WHEN teenager Martha Fernback died in an Oxford park, her mother started keeping a diary.

Anne-Marie Cockburn found keeping a daily record of her thoughts was helping her to cope with her grief.

Now the moving account is about to be published.

Martha, a 15-year-old Cherwell School pupil from Summertown, collapsed in Oxford’s Hinksey Park in July after taking what police say she thought was the drug ecstasy.

In a bid to come to terms with the death of her only child, Miss Cockburn, 42, started typing her thoughts and feelings.

Now her book – called 5,742 Days after the number of days Martha lived– will be released by St Giles-based publishers Infinite Ideas on December 20, exactly five months since Martha’s death.

Miss Cockburn said: “I would force myself to get out of bed in the days after her death. I didn’t allow myself to get into bad habits.

“It is a pretty painful battle to face grief but the great thing is throughout the book there is a thread of hope.

“And there was always a sense of honour to represent Martha.”

The 160-page paperback was written in real time as a deeply personal diary-like account of her actions, opinions and philosophical musings about Martha’s death.

She started writing within 48 hours of Martha collapsing in Hinksey Park on July 20 and finished the book on October 30, which would have been Martha’s 16th birthday.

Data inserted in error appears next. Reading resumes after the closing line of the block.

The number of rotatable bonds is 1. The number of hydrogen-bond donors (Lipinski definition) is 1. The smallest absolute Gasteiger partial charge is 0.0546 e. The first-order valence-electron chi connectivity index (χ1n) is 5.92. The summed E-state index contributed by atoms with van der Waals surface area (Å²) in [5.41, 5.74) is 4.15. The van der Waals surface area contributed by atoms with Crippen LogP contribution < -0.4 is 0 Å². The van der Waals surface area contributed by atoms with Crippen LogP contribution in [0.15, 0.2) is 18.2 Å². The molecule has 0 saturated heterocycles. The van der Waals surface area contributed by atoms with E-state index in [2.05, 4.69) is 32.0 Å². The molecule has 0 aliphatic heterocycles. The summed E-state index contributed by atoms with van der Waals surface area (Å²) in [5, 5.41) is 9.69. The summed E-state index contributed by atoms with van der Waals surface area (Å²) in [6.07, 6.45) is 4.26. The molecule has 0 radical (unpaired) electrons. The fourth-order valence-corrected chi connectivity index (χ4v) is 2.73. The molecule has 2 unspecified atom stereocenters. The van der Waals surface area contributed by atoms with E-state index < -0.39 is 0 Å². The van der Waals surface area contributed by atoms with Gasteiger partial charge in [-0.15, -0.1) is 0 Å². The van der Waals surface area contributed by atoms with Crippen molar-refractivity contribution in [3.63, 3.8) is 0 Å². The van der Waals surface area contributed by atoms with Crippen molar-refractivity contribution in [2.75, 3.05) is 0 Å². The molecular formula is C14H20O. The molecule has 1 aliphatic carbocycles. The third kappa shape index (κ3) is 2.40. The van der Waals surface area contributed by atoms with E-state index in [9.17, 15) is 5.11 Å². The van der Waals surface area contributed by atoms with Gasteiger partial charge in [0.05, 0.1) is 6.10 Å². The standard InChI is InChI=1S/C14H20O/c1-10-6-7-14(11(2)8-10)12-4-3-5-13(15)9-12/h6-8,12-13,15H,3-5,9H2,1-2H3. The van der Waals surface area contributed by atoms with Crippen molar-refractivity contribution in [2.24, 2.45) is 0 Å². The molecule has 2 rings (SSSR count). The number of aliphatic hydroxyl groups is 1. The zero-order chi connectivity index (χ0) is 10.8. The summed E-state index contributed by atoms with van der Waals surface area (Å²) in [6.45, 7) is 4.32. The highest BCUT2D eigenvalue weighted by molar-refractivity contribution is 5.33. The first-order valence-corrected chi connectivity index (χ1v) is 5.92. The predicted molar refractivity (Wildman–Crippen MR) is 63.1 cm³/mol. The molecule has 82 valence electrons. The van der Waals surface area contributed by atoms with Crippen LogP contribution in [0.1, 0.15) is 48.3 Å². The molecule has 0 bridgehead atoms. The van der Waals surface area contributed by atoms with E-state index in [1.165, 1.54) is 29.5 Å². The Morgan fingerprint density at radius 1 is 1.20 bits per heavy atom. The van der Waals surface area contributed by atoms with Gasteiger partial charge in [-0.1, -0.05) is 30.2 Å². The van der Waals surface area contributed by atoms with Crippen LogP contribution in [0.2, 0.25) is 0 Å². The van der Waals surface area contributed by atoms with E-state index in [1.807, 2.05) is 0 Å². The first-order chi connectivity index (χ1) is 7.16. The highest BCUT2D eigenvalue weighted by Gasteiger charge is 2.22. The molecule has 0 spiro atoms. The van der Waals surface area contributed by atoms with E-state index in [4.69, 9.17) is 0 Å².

Police and paramedics were called to the park off Lake Street in South Oxford after Martha suffered a cardiac arrest.

She was airlifted to the John Radcliffe Hospital in Oxford where she later died.

The book has given Miss Cockburn a purpose and a project in the run-up to her first Christmas without Martha.

Miss Cockburn said: “It is a way through this first Christmas. For the first time in 16 years I am waking up on Christmas morning by myself.

“The most insignificant thing can make you stumble. I found her Christmas stocking in a drawer the other day and it hit me again then.

“But you take a few deep breaths and go on.

“Most parents think if their child dies they would jump off the nearest bridge, but you find a way to go on.”

Miss Cockburn said she has never written a book before despite the fact that she has always been around them, including stints of 15 years at different publishing houses.

She added: “To be able to write and sell a book is something I have always wanted to do. It feels good.

“But this is always going to be bitter-sweet for me because I lost the one thing that meant more to me than anything else.”

Miss Cockburn said she sees her future now as as an author and is already 5,000 words into her second book.

She is also in talks about a film documentary on her ordeal. 5,742 Days is available to pre-order on Amazon.